The first week of April I was among the attendees at the year’s largest US Angular conference, ngconf, in Salt Lake City, Utah. As one of the keynote speakers last year, I was excited at the opportunity to attend again, and curious about how different the atmosphere would be this time around. Last year the community was anxiously awaiting the release of Angular 2.0, and this year 4.0 was released just before the conference. Sidestepping the understandable confusion about the updated release cycles, it was the atmosphere in the community and the maturity of both the core framework and surrounding tooling that I was most interested in exploring.
This year’s day 1 keynote was delivered by Stephen Fluin and Igor Minar from the core team at Google, and much of it was focused on updates in the wider ecosystem: Angular Material, the CLI, IDE support, and Ionic were specifically highlighted. Each of these was in a fledgling or non-existent state during last year’s conference, but significant progress has been made on them since.
Especially exciting for the Drupal world, though, was the keynote case study presented by Brian Martin of NBA.com, which involved a progressively decoupled Drupal site built with Angular. Brian spoke of the shared programming principles between the two, the simplicity of integrating Angular with Drupal blocks, and more. NBA.com is a fascinating example of a large scale architecture built along lines with which we at Mediacurrent are very familiar, and it was great to see Drupal featured so prominently in the keynote for the second year running.
Further focus in the keynote was given to their new release cycle, where semantic versioning is being combined with scheduled releases that include potential breaking changes in a new major version release every six months. The team is working hard to make upgrading both immediately beneficial and painless, even across major versions, much like the direction one of Dries’ latest blog posts suggests for Drupal. However, they also recognize that not all sites can easily be kept up to date with each release, so the big announcement in the keynote was that Angular 4.x would be a LTS release, with critical bugs and security fixes continuing until 6.x is released.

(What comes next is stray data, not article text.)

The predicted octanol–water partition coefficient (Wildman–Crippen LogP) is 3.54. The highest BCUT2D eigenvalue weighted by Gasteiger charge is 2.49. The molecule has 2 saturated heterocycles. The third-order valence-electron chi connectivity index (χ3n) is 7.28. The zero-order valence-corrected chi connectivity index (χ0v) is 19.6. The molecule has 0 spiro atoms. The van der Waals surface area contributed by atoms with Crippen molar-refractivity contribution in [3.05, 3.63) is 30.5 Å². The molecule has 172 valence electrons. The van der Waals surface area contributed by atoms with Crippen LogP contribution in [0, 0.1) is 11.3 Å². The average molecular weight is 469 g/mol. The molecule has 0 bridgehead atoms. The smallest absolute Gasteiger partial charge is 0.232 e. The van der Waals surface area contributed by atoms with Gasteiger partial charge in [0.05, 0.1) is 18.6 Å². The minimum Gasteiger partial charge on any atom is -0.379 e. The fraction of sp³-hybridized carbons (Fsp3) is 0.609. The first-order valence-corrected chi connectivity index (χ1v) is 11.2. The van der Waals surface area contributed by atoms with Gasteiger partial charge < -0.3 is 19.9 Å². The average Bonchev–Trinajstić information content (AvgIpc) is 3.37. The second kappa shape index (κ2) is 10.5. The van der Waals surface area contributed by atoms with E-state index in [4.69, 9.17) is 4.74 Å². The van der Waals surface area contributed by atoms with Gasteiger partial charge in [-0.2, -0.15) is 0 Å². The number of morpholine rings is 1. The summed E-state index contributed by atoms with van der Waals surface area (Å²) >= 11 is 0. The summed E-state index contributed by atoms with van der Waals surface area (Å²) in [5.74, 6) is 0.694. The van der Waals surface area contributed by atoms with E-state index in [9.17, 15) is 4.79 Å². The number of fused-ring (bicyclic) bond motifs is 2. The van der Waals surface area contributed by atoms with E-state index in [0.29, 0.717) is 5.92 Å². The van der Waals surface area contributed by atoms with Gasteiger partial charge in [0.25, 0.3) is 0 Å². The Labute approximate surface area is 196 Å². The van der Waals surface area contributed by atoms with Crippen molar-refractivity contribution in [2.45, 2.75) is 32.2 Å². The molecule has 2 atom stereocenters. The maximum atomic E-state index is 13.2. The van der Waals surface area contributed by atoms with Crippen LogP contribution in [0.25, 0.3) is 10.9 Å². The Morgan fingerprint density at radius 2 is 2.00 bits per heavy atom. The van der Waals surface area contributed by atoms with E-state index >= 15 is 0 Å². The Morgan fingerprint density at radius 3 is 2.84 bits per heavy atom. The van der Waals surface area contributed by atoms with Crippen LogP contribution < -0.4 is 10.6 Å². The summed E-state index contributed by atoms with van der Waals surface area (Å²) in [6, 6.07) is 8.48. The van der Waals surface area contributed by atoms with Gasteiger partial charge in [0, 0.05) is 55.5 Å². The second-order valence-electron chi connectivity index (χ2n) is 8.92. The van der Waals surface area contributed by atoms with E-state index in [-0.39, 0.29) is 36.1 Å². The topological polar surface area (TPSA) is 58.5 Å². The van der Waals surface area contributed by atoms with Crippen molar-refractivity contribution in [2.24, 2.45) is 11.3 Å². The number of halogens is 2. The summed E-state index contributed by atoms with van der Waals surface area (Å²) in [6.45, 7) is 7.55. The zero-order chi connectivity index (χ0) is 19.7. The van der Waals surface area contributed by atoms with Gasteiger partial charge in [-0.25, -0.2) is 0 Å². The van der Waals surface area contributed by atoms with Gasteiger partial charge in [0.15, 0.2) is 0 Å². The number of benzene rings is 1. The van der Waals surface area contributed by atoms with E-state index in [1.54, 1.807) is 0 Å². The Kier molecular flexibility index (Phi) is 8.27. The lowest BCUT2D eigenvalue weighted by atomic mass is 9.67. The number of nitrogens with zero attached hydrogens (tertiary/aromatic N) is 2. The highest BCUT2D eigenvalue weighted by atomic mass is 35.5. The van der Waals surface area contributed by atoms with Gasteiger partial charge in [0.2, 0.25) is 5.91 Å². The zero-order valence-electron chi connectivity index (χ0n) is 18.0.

Several other sessions I attended during the conference are worth expounding on, but for brevity, I will try to hit the highlights. Angular Universal, the framework’s isomorphic or server-side rendering story, is one I’ve spent a lot of time investigating. Since it was moved from community run into the core of the framework its maturity has significantly improved. Jeff Cross’ session on it showed the SEO, social sharing, and performance benefits it can provide, but for a wider understanding of the vision behind Universal, I highly recommend this post by Wassim Chegham. Another highlight was Sean Larkin’s workshop on Webpack, which walked us through creating our first webpack plugin from scratch while helping the audience better understand the thinking behind its architecture.
But even bigger news, perhaps, was Google’s announced commitment to open sourcing and improving usability around the build tools that allow all of Google’s internal Angular products to always run on the latest master branch. The ABC initiative, for Angular, Bazel, and Closure, has the potential to vastly simplify the use of Angular by enterprise clients, while increasing the performance, velocity and stability of their products. While this commitment is still in the design phase at this point, it points to just how seriously Google is taking improving the community’s ability to scale their apps while keeping up with where the framework is headed.
Initially, as a Drupal architect, I was drawn to Angular primarily by its familiar use of services and Dependency Injection, as well as a curiosity about its use of TypeScript. But much as I have found in the Drupal world, it is the inviting and passionate energy of the community that makes being involved continue to be worthwhile.
The Saturday after the conference, I was invited to participate in a Contributor’s Day event that brought together the core team and some prominent members of the community to discuss ways that Google and the community can better support each other. This ended up being a fascinating and eventful enough discussion that I’ve decided to write a separate post about it, which will be published soon.
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